The Monetary Authority of Singapore (MAS) announced they have completed the second phase of tokenizing Singaporean dollars through an ethereum based private blockchain.
MAS and 11 other global banks, including JP Morgan, Citi, HSBC, and others, “successfully developed software prototypes of three different models for decentralised inter-bank payment and settlements with liquidity savings mechanisms,” MAS said.
The project has apparently reached a breakthrough of sorts in netting, a process by which debts and credits are consolidated into one value. So that if A owes B 100, while B owes A 25, then A just pays B 75. MAS says:
“The three software models developed are amongst the first in the world to implement decentralised netting of payments in a manner that preserves transactional privacy.
Existing netting programmes used in inter-bank payments rely on a single payment queue visible to the operator to find offsetting payments.
Decentralising the queue, however, potentially exposes payment details to an unauthorised party. The latest models in Project Ubin achieve a superior combination of decentralisation and privacy.”
They do not specify how they implemented decentralised netting of payments while perserving transactional privacy, stating that a full report is to be published soon.
But there have been some advances in blockchain technology, particularly through zk-Snarks, which employ highly complex maths to allow anyone to shield transactions from all, while also giving them the ability to show the specific transaction to whoever they wish, such as regulators.
Parts of zk-Snarks have been implemented in ethereum’s public blockchain through Metropolis, an upgrade that is to go live now in just days.
This added capacity is in a very early stage, requiring high technical expertise to be used, but an ethereum developer was able to verify the zk-Snarks part of a Zcash transaction. Sopnendu Mohanty, Chief FinTech Officer at MAS, said:
“A key outcome of the consortium’s effort is the ability to perform netting while protecting the privacy of transactions. This helps to open up opportunity for a wider adoption of DLT-based settlement systems.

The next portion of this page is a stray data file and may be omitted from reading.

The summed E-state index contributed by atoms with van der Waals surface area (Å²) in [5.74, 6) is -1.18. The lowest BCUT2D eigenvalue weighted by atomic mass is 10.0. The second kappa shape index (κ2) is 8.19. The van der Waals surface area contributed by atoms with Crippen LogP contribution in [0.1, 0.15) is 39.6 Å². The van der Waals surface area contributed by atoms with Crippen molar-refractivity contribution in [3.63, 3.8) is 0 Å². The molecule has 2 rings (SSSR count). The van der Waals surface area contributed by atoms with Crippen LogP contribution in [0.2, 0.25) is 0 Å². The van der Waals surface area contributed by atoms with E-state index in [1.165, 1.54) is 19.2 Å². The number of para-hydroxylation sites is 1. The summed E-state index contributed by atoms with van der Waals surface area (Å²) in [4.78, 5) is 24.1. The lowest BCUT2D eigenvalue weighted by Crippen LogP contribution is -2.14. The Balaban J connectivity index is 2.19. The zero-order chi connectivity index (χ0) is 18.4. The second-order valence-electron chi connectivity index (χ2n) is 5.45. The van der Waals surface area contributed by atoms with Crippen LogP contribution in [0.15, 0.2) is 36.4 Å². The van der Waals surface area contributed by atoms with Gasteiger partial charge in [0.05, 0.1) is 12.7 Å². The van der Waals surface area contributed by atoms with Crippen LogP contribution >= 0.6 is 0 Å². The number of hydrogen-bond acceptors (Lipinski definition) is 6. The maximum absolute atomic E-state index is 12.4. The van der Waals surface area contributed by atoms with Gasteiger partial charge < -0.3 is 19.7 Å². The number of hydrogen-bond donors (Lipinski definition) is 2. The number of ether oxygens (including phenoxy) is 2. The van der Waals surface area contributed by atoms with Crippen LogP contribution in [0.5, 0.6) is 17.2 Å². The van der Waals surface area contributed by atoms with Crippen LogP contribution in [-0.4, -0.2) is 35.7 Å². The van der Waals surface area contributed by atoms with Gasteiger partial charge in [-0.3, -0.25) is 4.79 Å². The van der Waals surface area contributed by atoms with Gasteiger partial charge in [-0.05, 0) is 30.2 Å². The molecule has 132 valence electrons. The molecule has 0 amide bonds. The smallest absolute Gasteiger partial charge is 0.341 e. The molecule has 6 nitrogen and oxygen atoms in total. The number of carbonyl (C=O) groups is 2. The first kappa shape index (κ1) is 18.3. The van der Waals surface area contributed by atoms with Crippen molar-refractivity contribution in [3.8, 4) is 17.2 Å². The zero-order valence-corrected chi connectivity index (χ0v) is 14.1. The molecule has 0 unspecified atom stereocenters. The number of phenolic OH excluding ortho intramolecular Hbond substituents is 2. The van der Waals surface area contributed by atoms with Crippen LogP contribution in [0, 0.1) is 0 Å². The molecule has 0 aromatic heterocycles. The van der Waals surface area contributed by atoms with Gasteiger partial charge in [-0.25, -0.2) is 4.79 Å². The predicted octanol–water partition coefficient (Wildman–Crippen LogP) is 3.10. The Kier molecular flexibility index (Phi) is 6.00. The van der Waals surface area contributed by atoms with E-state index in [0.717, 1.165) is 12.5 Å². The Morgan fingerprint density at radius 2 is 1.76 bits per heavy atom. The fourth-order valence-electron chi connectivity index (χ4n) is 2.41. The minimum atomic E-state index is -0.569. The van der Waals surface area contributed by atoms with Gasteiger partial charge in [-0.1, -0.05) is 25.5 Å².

We are sharing our learnings and knowledge from Project Ubin to encourage greater experimentation amongst central banks and financial institutions. We look forward to working with other central banks on the use of DLT for cross-border applications.”
Ethereum’s ConsenSys has been assisting with the project, as well as R3 and IBM, while Microsoft supported the deployment of prototypes on the Azure Blockchain.
The project appears to have achieved some success, with Ong-Ang Ai Boon, Director of The Association of Banks in Singapore stating:
“We see immense benefits from a successful industry collaboration that creates a vibrant ecosystem. We are encouraged that this outcome could potentially be leveraged on by the banks to catalyse the development of more innovative solutions.”
Work on Project Ubin began in November 2016 to conduct inter-bank payments using Blockchain technology with the first phase successfully completed in March this year with a full report in June detailing:
“The Distributed Ledger network consisted of two MAS nodes running Ethereum and MQ Client with the genesis block created by one of the MAS nodes and eight bank nodes running Ethereum, MQ Client, and Common Payment Gateway (CPG).”
Now the second phase has successfully completed, with further work to be carried out as announced by MAS in May 2017:
“There will also be two spin-off projects that will leverage the lessons of the Phase 1 domestic inter-bank payments project. The first project, driven by the Singapore Exchange (SGX), focuses on making the fixed income securities trading and settlement cycle more efficient through DLT. The second project focuses on new methods to conduct cross border payments using central bank digital currency.”
This is the first project of its kind in the world at such an advanced level as far as we are aware. It’s unclear whether MAS will open the system to ordinary citizens too, or limit it to just banks, but state issued cryptocurrencies or tokenized fiats are coming and they may be here as early as next year.